Fred Pellerin invites the Plaines d’Abraham to his hometown

Fred Pellerin invites the Plaines d’Abraham to his hometown

Fred Pellerin, Festival d’été de Québec, 14 juillet 2016, Scène Bell des plaines d’Abraham. Crédit photo: Philippe Ruel.

Storyteller extraordinaire Fred Pellerin had been given carte blanche by the Festival d’été organisers to put on the show he wanted to present the city from the Bell stage on the Plains of Abraham, and he wasn’t lacking for anticipation.

News had spread that the 39-year-old was planning to fill the stage with over 100 people, including an 80-voice choir from his hometown of Saint-Élie-de-Caxton. A loud rallying cry could be heard from backstage minutes before the show began, which was quickly echoed by the tens of thousands, young and old, who filled the Plains.

Dressed in a simple unbuttoned blue v-neck and jeans, Pellerin came on stage with a set of mellow airs accompanied by brass, strings, and drums, Pellerin himself strumming his guitar with his harmonica around his neck. Pellerin was incredibly comfortable before the enormous crowd. You’d have thought you’d been invited to a small family reunion around a campfire; the minimal background and lighting with themes of a starry night sky added to the effect.

Pellerin moved from mellow jazz-and-folk beats into a more rock-and-roll segment, jokingly starting the lyrics to Gloria Gaynor’s “I Will Survive”, saying “At first I was a Fred”. A tribute to his sense of delivery, the intentionally lame joke would have fallen flat said by anyone else, but Pellerin’s impeccable sense of humour drew a laugh from the crowd all the same.

The sense of proximity he emanates reached out to all corners of the Plains. He spoke to the audience, addressing them as “Abraham” to give them a personal name, with the well-loved voice of an old soul, as if a wise old woodsman had been lifted out of time and dropped in front of two giant screens to wrap the audience in a warm, itchy wool blanket on a chilly night. It’s hard to imagine how someone could have walked away without feeling touched.

The show was a tribute to Quebec’s French-language chansonnier style, each song building its own character and story. Pellerin made ample and creative use of his large crew, accenting his songs with percussion from chains and a drum corps of garbage cans (for what he called the “heavy metal” segment).

He gave a special word to the city of Nice, which suffered tragic terror-related deaths during its Bastille Day celebrations, mid-way through the show in solidarity with the people of France.

He told stories of his native Saint-Élie-de-Caxton, with colourful characters who sang, drank, danced, and lived simply in their village.

Pellerin’s stories point to slice-of-life living in his hometown, mixing modernity with tradition. In the most genuine and heartwarming moment of the show, he brought some of these people on stage as evidence to the truth – or at least, the inspired truth – of his tall tales.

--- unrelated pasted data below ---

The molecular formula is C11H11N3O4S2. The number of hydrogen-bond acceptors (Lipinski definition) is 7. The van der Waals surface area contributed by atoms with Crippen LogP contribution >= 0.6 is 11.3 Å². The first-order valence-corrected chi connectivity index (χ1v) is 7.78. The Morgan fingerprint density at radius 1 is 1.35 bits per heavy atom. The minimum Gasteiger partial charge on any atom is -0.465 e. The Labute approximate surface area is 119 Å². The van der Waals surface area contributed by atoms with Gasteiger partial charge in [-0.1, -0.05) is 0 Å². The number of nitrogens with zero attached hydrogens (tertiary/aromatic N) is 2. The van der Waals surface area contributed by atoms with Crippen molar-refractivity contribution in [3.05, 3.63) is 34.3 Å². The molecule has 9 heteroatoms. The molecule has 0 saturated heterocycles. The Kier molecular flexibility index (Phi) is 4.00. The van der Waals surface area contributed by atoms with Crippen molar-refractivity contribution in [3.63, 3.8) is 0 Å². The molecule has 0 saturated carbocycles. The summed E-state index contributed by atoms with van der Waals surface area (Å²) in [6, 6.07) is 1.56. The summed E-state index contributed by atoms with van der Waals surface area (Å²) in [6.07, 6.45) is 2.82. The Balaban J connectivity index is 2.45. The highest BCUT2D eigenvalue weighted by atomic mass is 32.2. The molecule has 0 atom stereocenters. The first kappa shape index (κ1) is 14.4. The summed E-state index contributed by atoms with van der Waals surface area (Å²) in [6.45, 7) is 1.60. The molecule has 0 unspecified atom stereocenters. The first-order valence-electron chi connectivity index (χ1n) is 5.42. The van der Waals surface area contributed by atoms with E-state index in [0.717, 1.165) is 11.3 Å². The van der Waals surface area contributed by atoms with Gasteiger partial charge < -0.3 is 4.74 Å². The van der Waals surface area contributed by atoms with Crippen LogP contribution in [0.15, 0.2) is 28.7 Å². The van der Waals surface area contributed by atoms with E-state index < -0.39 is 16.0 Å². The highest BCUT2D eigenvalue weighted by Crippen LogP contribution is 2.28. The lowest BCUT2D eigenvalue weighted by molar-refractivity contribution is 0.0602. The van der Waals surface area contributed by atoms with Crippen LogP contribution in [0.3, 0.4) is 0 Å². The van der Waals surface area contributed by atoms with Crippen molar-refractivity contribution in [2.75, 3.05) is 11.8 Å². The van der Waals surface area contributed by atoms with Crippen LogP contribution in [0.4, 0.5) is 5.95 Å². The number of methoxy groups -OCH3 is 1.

The former mechanic who told him the story of a woman’s pickup, the deputy chief of the fire service, the mayor of the town, and many others joined him on stage to stand in the rafters installed behind Pellerin. Pellerin introduced each of them by name and spoke to their musical credentials to cheers from the crowd.

It wouldn’t be surprising in the slightest if fully half the town’s leadership was on stage for Pellerin’s choir, in a moment reminiscent of La soirée canadienne, the sometimes-hokey old-timey TV show which featured the people of a different small town every week exhibiting their musical and social talents.

His hometown crew – young and old – would stay with him throughout the rest of the show and offer a beautiful backdrop – both visually and musically – to Pellerin’s voice and song.

In closing, he brought out the small box which once housed a harmonica his grandmother gave him as a boy. In a touching connection with the audience, he told the audience how his grandmother once told him the box housed silence, and that it was from silence that all music originated (he admitted this was probably a grandmotherly tactic to keep a chatty boy quiet), and then invited “Abraham” to listen to that quiet with him. He opened the box, and for a few precious seconds, the box’s quiet was louder than the thousands on the Plains.

There’s no doubt the Festival d’été took a risk giving Fred Pellerin a blank cheque with which he could fill the Plains with whatever he fancied.

It’s certainly a grand departure from the big-name shows and international crowd-drawing acts that have made the FEQ a roaring success in recent years. But somehow, Pellerin’s essentially small-town style was exactly what it took to satisfy the Plains last night, and for those who were there, this show will no doubt be one of the more memorable high points of this year’s FEQ.

Abraham would have approved.

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300 SHOWS – 10 STAGES – 11 DAYS OF MUSIC
July 7 to 17, 2016

For the complete festival schedule, visit www.infofestival.com

Categories: Arts & Culture

About Author

Farnell Morisset

Farnell Morisset is passionate about discussing (among other things) the issues of modern social identity for many Québécois who, like him, feel deeply connected to the Québécois nation and culture yet do not identify with the traditional francophone non-practicing Catholic nationalist image. He has an engineering degree from Université Laval and is currently a law student at McGill University.

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